Economic Update – April 2020
by Infocus Author
Within this month’s update, we share with you a snapshot of economic occurrences both nationally and from around the globe.
The new economy
– COVID-19 causes markets to tumble
– Governments act swiftly with relief packages
– Central banks co-ordinate significant monetary policy stimulus
We hope you find this month’s Economic Update as informative as always. If you have any feedback or would like to discuss any aspect of this report, please contact our team.
The Big Picture
The world is very different from when we last filed this monthly update. What was then seemingly largely a Chinese health problem that was largely under control has blown out to a full-scale pandemic.
It is important for all investors to realise the broad manner in which viruses are transmitted if we are to understand how to invest during such a health crisis.
At one extreme, governments could have let the virus run free and contaminate most people with consequent poor health cases – and worse. At the other extreme, all people could have been quarantined – as they did in China – so that the spread would be controlled and slowed down.
South Korea took a different route with lots of success. They had testing ready by early February and monitored the movement of infected people using credit card activity, CCTV cameras, and mobile phone tracking. That really worked but most countries might struggle with such a ‘big brother’ approach.
Without a rigorous approach to quarantining, most people who are not immune might get the virus. But, by taking a partial approach to quarantining, the speed with which the virus spreads can be controlled.
The reason to slow down the spread is to help hospitals cope with the maximum number of cases needing treatment at any one time. All countries will have experienced an increase in the number of cases to be followed by a fall in this rate. The timing of these peaks depends on the health policy among other personal factors.
Slowing down the spread is the so-called ‘flattening the curve’ approach. Britain started off by allowing the virus to take its own course and then very much implemented a ‘flattening’ policy. The US, to some extent, upped its game after a slow start.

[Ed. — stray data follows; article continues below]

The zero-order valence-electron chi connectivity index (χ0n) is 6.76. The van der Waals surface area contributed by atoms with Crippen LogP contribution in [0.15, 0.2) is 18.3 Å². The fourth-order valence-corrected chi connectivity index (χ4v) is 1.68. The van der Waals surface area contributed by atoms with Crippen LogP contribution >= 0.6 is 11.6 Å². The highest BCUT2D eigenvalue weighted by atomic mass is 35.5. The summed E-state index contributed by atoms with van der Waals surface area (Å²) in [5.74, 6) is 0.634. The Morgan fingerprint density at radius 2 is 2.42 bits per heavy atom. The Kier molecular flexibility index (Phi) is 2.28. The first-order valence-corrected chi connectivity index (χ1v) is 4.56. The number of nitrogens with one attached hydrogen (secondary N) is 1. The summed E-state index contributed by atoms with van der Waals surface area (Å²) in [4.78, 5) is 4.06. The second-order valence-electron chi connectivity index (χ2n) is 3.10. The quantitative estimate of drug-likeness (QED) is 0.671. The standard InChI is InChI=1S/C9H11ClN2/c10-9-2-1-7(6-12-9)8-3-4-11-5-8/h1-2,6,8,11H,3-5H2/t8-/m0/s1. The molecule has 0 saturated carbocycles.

The biggest danger in the flattening policy is to lift restrictions too early that then allows a second round of contagion. As long as there are ‘carriers’ in the community, a new pandemic could always start – that is, until there is a vaccine or cure.
It is impossible for any group of people to accurately predict the length of this crisis because different regions are taking different approaches and, importantly, changing those approaches over time.
The health statistics are easily misread. It is a relatively simple task to count the number who pass away from the virus. There would be some misclassification – especially in countries with lesser quality testing facilities. It is also relatively simple to count the number of people who recover as a proportion of the number who were deemed to have been infected.
What is extremely difficult to assess is how many people have been or are infected. Apparently, many younger, very healthy people could be infected and not even realise it – often by thinking they have the regular flu. To date the testing facilities in Australia and the US has been confined to people who have recently travelled or been in contact with someone who tested positive (or possibly the at-risk groups).
Since mortality rates and rates of infection depend very much on this ‘wobbly’ estimate, we may see differences across regions that are more due to the ability to test rather than health characteristics.
A new testing machine – apparently about the size of a toaster – became available from the end of March in the US. It can draw a conclusion about having the virus or not in 5 to 13 minutes – as opposed to the current far more intrusive testing process that takes three days.
If this new machine (or other better procedures) can be rolled out quickly we can have mass testing and work out who has recovered and, therefore, less likely to be re-infected (the US and UK authorities have stated that there is minimal chance of re-infection but some cases of re-infection have been reported in some other countries). Also, knowing who is infected can better alert people to self-isolate.
The Australian health authorities have said that there is an early indication that our new cases may have peaked! Of course, that is only possible if the current policies are maintained or tightened. Australia is slightly better off than our Northern Hemisphere friends. Many flu-type viruses are less rampant in warmer weather.